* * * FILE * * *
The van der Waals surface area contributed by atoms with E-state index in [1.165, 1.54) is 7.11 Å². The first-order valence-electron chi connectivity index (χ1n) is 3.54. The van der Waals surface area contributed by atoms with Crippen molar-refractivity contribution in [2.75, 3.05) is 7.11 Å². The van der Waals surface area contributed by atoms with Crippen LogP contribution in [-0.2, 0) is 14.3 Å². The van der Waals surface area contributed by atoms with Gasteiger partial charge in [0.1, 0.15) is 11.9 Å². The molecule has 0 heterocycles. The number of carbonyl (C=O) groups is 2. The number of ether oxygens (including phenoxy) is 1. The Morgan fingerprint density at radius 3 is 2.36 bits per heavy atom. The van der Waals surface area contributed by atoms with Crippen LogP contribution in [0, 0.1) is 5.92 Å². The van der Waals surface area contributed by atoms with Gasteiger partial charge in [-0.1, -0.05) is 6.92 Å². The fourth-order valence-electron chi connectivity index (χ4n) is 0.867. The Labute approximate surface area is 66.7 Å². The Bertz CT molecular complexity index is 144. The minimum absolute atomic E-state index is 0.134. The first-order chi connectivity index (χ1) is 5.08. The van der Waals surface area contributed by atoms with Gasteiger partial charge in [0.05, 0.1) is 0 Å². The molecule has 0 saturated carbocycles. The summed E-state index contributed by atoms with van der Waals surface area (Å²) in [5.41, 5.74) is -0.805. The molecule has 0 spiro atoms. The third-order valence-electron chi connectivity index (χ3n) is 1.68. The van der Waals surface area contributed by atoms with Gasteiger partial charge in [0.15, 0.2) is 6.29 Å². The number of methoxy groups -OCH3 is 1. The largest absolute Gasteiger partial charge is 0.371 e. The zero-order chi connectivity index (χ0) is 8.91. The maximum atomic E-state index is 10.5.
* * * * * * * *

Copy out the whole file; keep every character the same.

The van der Waals surface area contributed by atoms with E-state index in [1.165, 1.54) is 7.11 Å². The first-order valence-electron chi connectivity index (χ1n) is 3.54. The van der Waals surface area contributed by atoms with Crippen molar-refractivity contribution in [2.75, 3.05) is 7.11 Å². The van der Waals surface area contributed by atoms with Crippen LogP contribution in [-0.2, 0) is 14.3 Å². The van der Waals surface area contributed by atoms with Gasteiger partial charge in [0.1, 0.15) is 11.9 Å². The molecule has 0 heterocycles. The number of carbonyl (C=O) groups is 2. The number of ether oxygens (including phenoxy) is 1. The Morgan fingerprint density at radius 3 is 2.36 bits per heavy atom. The van der Waals surface area contributed by atoms with Crippen LogP contribution in [0, 0.1) is 5.92 Å². The van der Waals surface area contributed by atoms with Gasteiger partial charge in [-0.1, -0.05) is 6.92 Å². The fourth-order valence-electron chi connectivity index (χ4n) is 0.867. The Labute approximate surface area is 66.7 Å². The Bertz CT molecular complexity index is 144. The minimum absolute atomic E-state index is 0.134. The first-order chi connectivity index (χ1) is 5.08. The van der Waals surface area contributed by atoms with Gasteiger partial charge in [0.05, 0.1) is 0 Å². The molecule has 0 saturated carbocycles. The summed E-state index contributed by atoms with van der Waals surface area (Å²) in [5.41, 5.74) is -0.805. The molecule has 0 spiro atoms. The third-order valence-electron chi connectivity index (χ3n) is 1.68. The van der Waals surface area contributed by atoms with Gasteiger partial charge in [0.15, 0.2) is 6.29 Å². The number of methoxy groups -OCH3 is 1. The largest absolute Gasteiger partial charge is 0.371 e. The zero-order chi connectivity index (χ0) is 8.91. The maximum atomic E-state index is 10.5.